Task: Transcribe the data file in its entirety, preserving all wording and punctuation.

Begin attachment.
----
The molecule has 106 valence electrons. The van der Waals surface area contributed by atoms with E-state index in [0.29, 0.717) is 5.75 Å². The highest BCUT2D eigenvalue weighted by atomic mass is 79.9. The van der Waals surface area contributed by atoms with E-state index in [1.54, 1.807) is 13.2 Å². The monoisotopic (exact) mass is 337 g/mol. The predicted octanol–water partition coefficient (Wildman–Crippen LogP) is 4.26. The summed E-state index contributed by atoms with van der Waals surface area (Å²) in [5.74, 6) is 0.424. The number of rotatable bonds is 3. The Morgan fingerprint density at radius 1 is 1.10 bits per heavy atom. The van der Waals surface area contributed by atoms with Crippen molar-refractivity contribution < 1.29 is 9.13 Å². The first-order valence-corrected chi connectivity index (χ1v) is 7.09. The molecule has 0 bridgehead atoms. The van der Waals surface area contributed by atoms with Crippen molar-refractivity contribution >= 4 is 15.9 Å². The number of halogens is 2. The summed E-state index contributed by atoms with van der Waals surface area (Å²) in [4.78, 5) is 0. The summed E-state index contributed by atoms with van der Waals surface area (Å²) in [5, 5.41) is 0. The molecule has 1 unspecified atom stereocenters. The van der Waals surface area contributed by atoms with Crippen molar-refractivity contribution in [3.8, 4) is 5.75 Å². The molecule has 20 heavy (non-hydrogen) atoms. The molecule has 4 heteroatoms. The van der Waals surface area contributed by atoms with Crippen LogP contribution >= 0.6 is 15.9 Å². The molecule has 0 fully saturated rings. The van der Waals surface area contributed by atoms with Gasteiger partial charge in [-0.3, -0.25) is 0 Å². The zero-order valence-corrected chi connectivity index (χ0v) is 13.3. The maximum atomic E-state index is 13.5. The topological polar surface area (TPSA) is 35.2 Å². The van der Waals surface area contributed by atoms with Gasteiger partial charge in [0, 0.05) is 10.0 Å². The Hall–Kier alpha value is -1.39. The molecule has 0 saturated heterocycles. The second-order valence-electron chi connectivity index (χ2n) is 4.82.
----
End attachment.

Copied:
The molecule has 106 valence electrons. The van der Waals surface area contributed by atoms with E-state index in [0.29, 0.717) is 5.75 Å². The highest BCUT2D eigenvalue weighted by atomic mass is 79.9. The van der Waals surface area contributed by atoms with E-state index in [1.54, 1.807) is 13.2 Å². The monoisotopic (exact) mass is 337 g/mol. The predicted octanol–water partition coefficient (Wildman–Crippen LogP) is 4.26. The summed E-state index contributed by atoms with van der Waals surface area (Å²) in [5.74, 6) is 0.424. The number of rotatable bonds is 3. The Morgan fingerprint density at radius 1 is 1.10 bits per heavy atom. The van der Waals surface area contributed by atoms with Crippen molar-refractivity contribution < 1.29 is 9.13 Å². The first-order valence-corrected chi connectivity index (χ1v) is 7.09. The molecule has 0 bridgehead atoms. The van der Waals surface area contributed by atoms with Crippen molar-refractivity contribution >= 4 is 15.9 Å². The number of halogens is 2. The summed E-state index contributed by atoms with van der Waals surface area (Å²) in [4.78, 5) is 0. The summed E-state index contributed by atoms with van der Waals surface area (Å²) in [5, 5.41) is 0. The molecule has 1 unspecified atom stereocenters. The van der Waals surface area contributed by atoms with Crippen molar-refractivity contribution in [3.8, 4) is 5.75 Å². The molecule has 20 heavy (non-hydrogen) atoms. The molecule has 4 heteroatoms. The van der Waals surface area contributed by atoms with Crippen LogP contribution >= 0.6 is 15.9 Å². The molecule has 0 fully saturated rings. The van der Waals surface area contributed by atoms with Gasteiger partial charge in [-0.3, -0.25) is 0 Å². The zero-order valence-corrected chi connectivity index (χ0v) is 13.3. The maximum atomic E-state index is 13.5. The topological polar surface area (TPSA) is 35.2 Å². The van der Waals surface area contributed by atoms with Gasteiger partial charge in [0, 0.05) is 10.0 Å². The Hall–Kier alpha value is -1.39. The molecule has 0 saturated heterocycles. The second-order valence-electron chi connectivity index (χ2n) is 4.82.